28  Urethral stricture refers to anterior urethral disease, or a scarring process involving the spongy erectile tissue of the corpus spongiosum (spongiofibrosis). ◦ Contraction of this scar reduces the urethral lumen  posterior urethral "strictures" are not included in the common definition of urethral stricture ◦ Posterior urethral stricture is an obliterative process in the posterior urethra that has resulted in fibrosis and is generally the effect of distraction in that area caused by either trauma or radical prostatectomy.

29  Etiology ◦ Trauma/inflammation that results in scarring  GC, straddle injury, iatrogenic, LS-BXO  Diagnosis/Evaluation ◦ Most patients present with obstructive voiding symptoms/UTI’s/retention. ◦ Important to determine the location, length, depth, and density of the stricture (spongiofibrosis).  RUG (dynamic?)/cysto/US

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31  Tx ◦ Goals  Cure vs. conservative management? ◦ Urethral dilation  Oldest and simplest  goal is to stretch the scar without causing further bleeding/scarring  Balloon dilation prefered ◦ DVIU  The urethrotomy procedure involves incision through the scar to healthy tissue to allow the scar to expand (release of scar contracture) and the lumen to heal enlarged.  Competition between wound contraction and epithelialization.  Success rate low: 20-35%.  Better with stricture < 1.5cm and not associated with severe spongiofibrosis (75%)  Leaving indwelling catheter or on self-dilation program does not prevent recurrence.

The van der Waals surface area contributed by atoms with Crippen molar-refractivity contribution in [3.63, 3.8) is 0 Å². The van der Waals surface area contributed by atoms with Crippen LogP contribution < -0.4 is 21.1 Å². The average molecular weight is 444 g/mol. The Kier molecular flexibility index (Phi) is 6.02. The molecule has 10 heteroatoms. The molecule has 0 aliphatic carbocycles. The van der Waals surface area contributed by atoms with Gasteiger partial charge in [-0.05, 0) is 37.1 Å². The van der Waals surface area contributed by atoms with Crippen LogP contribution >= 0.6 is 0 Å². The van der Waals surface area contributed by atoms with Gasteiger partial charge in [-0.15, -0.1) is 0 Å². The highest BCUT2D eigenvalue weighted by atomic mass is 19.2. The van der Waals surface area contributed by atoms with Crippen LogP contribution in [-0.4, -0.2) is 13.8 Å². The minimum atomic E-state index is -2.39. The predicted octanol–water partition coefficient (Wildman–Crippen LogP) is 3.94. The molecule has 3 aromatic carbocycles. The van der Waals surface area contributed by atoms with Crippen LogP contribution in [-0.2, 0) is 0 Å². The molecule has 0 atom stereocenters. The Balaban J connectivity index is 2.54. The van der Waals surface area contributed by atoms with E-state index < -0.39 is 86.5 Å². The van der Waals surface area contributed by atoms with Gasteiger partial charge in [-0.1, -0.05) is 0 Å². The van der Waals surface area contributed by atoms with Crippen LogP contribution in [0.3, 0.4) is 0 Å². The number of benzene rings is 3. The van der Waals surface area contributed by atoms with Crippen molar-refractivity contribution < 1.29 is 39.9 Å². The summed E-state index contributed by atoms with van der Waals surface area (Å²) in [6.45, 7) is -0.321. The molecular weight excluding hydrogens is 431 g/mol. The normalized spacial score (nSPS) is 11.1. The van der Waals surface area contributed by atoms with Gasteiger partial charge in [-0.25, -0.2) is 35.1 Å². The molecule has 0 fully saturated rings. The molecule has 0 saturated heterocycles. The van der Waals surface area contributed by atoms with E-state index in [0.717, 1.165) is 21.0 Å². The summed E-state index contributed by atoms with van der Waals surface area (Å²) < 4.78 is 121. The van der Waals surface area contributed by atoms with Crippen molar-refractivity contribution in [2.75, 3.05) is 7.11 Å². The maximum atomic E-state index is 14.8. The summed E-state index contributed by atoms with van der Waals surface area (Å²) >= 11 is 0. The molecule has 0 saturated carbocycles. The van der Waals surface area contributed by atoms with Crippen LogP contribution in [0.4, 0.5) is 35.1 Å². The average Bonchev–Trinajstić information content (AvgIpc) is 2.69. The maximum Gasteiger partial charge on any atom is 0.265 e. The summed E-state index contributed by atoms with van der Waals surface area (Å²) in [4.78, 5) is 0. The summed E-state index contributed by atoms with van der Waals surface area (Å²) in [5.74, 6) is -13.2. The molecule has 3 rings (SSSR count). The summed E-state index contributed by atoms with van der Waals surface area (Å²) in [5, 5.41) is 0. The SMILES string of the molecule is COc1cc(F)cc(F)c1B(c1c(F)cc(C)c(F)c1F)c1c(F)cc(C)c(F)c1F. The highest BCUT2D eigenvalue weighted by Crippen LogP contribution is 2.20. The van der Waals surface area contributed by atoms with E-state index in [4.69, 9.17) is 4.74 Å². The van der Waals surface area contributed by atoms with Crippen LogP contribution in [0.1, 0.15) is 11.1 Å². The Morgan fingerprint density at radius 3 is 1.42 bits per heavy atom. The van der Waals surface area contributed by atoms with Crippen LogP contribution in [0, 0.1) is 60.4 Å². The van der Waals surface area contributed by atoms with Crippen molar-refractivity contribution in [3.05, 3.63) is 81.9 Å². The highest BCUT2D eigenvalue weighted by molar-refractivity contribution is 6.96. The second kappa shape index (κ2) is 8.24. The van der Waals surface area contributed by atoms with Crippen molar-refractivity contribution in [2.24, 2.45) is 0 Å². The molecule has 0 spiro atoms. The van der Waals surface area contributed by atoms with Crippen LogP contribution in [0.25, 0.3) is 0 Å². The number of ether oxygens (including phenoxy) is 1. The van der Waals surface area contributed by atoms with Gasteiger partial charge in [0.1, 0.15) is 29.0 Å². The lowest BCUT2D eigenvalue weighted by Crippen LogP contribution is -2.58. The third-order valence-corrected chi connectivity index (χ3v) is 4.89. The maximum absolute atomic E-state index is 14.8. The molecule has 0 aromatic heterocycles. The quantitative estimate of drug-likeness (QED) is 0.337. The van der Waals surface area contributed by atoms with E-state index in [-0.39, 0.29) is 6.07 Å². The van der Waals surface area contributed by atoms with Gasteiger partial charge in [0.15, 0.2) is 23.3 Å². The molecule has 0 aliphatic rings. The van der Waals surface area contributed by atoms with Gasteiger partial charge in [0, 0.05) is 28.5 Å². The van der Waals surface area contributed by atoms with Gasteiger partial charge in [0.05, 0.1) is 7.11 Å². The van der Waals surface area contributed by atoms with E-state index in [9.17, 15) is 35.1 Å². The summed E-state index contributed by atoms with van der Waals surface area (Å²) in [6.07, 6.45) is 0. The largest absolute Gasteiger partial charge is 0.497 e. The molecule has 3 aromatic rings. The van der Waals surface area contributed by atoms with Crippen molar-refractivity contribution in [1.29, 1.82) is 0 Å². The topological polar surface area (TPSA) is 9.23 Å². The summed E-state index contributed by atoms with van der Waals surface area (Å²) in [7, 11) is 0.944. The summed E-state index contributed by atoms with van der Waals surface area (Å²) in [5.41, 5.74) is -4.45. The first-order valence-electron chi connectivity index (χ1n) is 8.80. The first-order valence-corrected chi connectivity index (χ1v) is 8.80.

32  Tx ◦ Urethral Stents (removable/permanent)  Majority of experience from Europe and UK  Best used for short bulbar stricture with minimal spongiofibrosis.  Open surgery still offer better long-term results  Unique complications  Placed only in bulbar urethra.  Pain on sitting and intercourse, perineal pain.  Two or more overlapping stents can migrate, leaving a gap, where stricture recurrence can occur.  Not to be used in urethral distraction injuries or straddle injuries where significant fibrosis is present. ◦ Lasers  Data shows mixed results

33  Excision and Reanastomosis ◦ the most dependable technique of anterior urethral reconstruction is the complete excision of the area of fibrosis, with a primary reanastomosis of the normal ends of the anterior urethra. ◦ Important points  the area of fibrosis is totally excised; the urethral anastomosis is widely spatulated, creating a large ovoid anastomosis; and the anastomosis is tension free.  success of this procedure relies on vigorous mobilization of the corpus spongiosum  The more proximal the stricture the more likely reanastomosis can be performed, otherwise tissue transfer is required.

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35  Grafts ◦ 4 types used for urethral reconstruction  FTSG, bladder epithelial, buccal mucosal, rectal mucosal

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37  Use of flaps ◦ mobilized on either the dartos fascia of the penis or the tunica dartos of the scrotum  3 important points  the nature of the flap tissue, the vasculature of the flap, the mechanics of flap transfer, and use on non-hirsute skin

38 Figure A dorsal transverse island of penile skin applied to a stricture of the urethra. The flap has been elevated on the dartos fascia, and a lateral incision has been made into the urethra. The flap is secured in place (right). (From Jordan GH: Management of anterior urethral stricture disease. In Webster GD, ed: Problems in Urology. Philadelphia, JB Lippincott, 1987:217.)